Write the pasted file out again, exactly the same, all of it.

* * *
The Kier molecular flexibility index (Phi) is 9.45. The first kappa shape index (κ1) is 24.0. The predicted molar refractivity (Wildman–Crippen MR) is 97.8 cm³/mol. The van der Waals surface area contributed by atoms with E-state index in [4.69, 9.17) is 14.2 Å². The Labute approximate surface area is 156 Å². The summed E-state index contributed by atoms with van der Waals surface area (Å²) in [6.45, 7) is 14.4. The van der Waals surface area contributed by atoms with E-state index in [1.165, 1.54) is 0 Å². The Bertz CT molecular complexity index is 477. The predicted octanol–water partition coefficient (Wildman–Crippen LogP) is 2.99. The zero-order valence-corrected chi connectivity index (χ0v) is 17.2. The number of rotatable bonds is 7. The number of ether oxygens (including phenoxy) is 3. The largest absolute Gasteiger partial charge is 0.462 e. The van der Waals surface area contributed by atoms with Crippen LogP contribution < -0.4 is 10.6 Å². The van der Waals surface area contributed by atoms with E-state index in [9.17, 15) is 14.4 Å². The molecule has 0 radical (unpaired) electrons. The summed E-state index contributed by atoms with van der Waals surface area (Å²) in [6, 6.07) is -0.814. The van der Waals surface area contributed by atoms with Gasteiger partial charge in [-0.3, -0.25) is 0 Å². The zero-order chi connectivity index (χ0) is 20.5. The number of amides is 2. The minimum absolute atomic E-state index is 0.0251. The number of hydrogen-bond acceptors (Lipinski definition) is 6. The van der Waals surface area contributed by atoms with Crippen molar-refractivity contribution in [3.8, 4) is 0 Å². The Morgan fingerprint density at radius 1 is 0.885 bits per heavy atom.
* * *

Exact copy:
The Kier molecular flexibility index (Phi) is 9.45. The first kappa shape index (κ1) is 24.0. The predicted molar refractivity (Wildman–Crippen MR) is 97.8 cm³/mol. The van der Waals surface area contributed by atoms with E-state index in [4.69, 9.17) is 14.2 Å². The Labute approximate surface area is 156 Å². The summed E-state index contributed by atoms with van der Waals surface area (Å²) in [6.45, 7) is 14.4. The van der Waals surface area contributed by atoms with E-state index in [1.165, 1.54) is 0 Å². The Bertz CT molecular complexity index is 477. The predicted octanol–water partition coefficient (Wildman–Crippen LogP) is 2.99. The zero-order valence-corrected chi connectivity index (χ0v) is 17.2. The number of rotatable bonds is 7. The number of ether oxygens (including phenoxy) is 3. The largest absolute Gasteiger partial charge is 0.462 e. The van der Waals surface area contributed by atoms with Crippen LogP contribution < -0.4 is 10.6 Å². The van der Waals surface area contributed by atoms with E-state index in [9.17, 15) is 14.4 Å². The molecule has 0 radical (unpaired) electrons. The summed E-state index contributed by atoms with van der Waals surface area (Å²) in [6, 6.07) is -0.814. The van der Waals surface area contributed by atoms with Gasteiger partial charge in [-0.3, -0.25) is 0 Å². The zero-order chi connectivity index (χ0) is 20.5. The number of amides is 2. The minimum absolute atomic E-state index is 0.0251. The number of hydrogen-bond acceptors (Lipinski definition) is 6. The van der Waals surface area contributed by atoms with Crippen molar-refractivity contribution in [3.8, 4) is 0 Å². The Morgan fingerprint density at radius 1 is 0.885 bits per heavy atom.